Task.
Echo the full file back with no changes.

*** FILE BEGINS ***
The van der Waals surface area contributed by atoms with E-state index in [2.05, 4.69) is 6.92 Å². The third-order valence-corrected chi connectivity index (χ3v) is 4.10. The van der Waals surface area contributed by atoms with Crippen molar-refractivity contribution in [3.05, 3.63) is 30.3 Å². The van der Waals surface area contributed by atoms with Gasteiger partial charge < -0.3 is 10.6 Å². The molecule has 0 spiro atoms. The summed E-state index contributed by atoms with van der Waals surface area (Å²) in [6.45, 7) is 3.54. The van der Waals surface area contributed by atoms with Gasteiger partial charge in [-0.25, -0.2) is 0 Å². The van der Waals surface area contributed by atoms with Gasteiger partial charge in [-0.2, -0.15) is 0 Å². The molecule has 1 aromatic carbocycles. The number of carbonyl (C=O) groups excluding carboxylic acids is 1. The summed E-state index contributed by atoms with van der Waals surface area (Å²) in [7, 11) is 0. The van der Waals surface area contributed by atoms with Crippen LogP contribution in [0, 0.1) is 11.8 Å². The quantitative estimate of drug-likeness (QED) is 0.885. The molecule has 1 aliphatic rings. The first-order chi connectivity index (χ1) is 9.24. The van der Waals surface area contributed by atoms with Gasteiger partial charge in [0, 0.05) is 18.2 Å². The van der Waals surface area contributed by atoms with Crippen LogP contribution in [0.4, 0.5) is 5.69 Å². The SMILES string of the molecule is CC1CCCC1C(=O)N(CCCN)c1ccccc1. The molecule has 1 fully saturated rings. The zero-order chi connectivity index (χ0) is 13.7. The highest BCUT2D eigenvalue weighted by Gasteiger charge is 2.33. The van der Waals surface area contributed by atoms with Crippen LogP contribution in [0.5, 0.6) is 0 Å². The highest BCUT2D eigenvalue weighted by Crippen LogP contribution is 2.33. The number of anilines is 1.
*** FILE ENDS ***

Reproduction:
The van der Waals surface area contributed by atoms with E-state index in [2.05, 4.69) is 6.92 Å². The third-order valence-corrected chi connectivity index (χ3v) is 4.10. The van der Waals surface area contributed by atoms with Crippen molar-refractivity contribution in [3.05, 3.63) is 30.3 Å². The van der Waals surface area contributed by atoms with Gasteiger partial charge < -0.3 is 10.6 Å². The molecule has 0 spiro atoms. The summed E-state index contributed by atoms with van der Waals surface area (Å²) in [6.45, 7) is 3.54. The van der Waals surface area contributed by atoms with Gasteiger partial charge in [-0.25, -0.2) is 0 Å². The van der Waals surface area contributed by atoms with Gasteiger partial charge in [-0.2, -0.15) is 0 Å². The molecule has 1 aromatic carbocycles. The number of carbonyl (C=O) groups excluding carboxylic acids is 1. The summed E-state index contributed by atoms with van der Waals surface area (Å²) in [7, 11) is 0. The van der Waals surface area contributed by atoms with Crippen LogP contribution in [0, 0.1) is 11.8 Å². The quantitative estimate of drug-likeness (QED) is 0.885. The molecule has 1 aliphatic rings. The first-order chi connectivity index (χ1) is 9.24. The van der Waals surface area contributed by atoms with Gasteiger partial charge in [0, 0.05) is 18.2 Å². The van der Waals surface area contributed by atoms with Crippen LogP contribution in [0.4, 0.5) is 5.69 Å². The SMILES string of the molecule is CC1CCCC1C(=O)N(CCCN)c1ccccc1. The molecule has 1 fully saturated rings. The zero-order chi connectivity index (χ0) is 13.7. The highest BCUT2D eigenvalue weighted by Gasteiger charge is 2.33. The van der Waals surface area contributed by atoms with Crippen LogP contribution in [0.5, 0.6) is 0 Å². The highest BCUT2D eigenvalue weighted by Crippen LogP contribution is 2.33. The number of anilines is 1.